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EDlection 2018: Utah Voters Reject Gasoline Tax Intended to Increase Ed Spending

By Laura Fay | November 7, 2018

EDlection2018: This is one of several dozen races we’ve analyzed for the 2018 midterms that could go on to influence state or federal education policy. Get the latest headlines delivered straight to your inbox; sign up for The 74 Newsletter.

Utah voters rejected a 10 cent-per-gallon gasoline tax to help fund education Tuesday, with 66 percent of voters saying “no” to the ballot proposition, according to state election results

The Question 1 vote was nonbinding, but lawmakers said they would implement the tax if it was approved. The tax would have funded transportation projects and allowed an equivalent amount from the general fund to go to education. The gas tax in Utah is currently little more than 20 cents per gallon, which places it 25th in the nation, but the increase would have moved it into the top 10 states, according to The Park Record. The added cost for the average driver was estimated at $4 per month.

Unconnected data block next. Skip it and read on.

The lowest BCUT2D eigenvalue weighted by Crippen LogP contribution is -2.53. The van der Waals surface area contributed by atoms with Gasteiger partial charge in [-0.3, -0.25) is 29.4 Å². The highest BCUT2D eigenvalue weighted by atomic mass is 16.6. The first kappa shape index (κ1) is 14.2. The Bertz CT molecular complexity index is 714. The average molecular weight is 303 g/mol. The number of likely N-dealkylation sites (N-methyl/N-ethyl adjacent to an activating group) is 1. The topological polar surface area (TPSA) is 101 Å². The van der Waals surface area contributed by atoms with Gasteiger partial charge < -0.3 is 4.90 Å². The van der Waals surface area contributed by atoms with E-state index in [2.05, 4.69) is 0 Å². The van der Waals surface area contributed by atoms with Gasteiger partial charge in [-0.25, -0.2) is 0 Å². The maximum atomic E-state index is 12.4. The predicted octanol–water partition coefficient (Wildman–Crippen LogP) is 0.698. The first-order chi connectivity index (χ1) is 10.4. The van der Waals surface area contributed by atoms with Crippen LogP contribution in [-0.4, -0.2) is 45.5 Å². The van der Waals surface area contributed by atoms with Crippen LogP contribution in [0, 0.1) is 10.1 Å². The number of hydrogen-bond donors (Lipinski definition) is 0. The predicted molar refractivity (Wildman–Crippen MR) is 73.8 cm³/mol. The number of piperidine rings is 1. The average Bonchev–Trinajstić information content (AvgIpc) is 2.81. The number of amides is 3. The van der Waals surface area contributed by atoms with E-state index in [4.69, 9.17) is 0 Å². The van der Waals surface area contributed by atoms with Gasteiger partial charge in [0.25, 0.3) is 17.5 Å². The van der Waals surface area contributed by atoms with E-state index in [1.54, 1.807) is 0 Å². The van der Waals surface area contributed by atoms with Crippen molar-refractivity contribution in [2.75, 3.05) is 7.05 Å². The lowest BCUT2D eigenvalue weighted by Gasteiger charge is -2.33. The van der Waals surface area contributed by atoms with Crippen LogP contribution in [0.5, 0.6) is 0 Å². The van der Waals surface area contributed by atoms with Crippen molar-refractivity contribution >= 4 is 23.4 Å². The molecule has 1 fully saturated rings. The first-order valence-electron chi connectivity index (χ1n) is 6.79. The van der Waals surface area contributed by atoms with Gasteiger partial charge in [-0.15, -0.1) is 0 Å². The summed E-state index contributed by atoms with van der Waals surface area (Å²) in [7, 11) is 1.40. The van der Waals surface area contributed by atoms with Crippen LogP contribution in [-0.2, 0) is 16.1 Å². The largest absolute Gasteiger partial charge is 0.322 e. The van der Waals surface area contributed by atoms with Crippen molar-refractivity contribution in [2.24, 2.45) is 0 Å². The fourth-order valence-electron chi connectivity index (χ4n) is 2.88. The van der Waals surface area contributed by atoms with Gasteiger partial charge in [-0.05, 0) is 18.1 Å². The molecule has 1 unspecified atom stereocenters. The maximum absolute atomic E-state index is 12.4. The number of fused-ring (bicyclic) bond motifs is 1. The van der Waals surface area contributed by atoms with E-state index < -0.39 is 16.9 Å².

The question got on the ballot as part of a compromise between the state legislature and an organization called Our Schools Now, whose ultimate goal is to generate an additional $700 million for Utah schools.

Some voters may have been confused because profits from fuel taxes typically don’t go to education and because the question was nonbinding, Austin Cox, Question 1’s campaign manager, told KSL.com.

Utah spends the least of all 50 states on education, according to the most recent data from the National Center for Education Statistics. See estimates for how much each school would have received in additional funding here.

EDlection2018: This is one of several dozen races we’ve analyzed for the 2018 midterms that could go on to influence state or federal education policy. Get the latest headlines delivered straight to your inbox; sign up for The 74 Newsletter.

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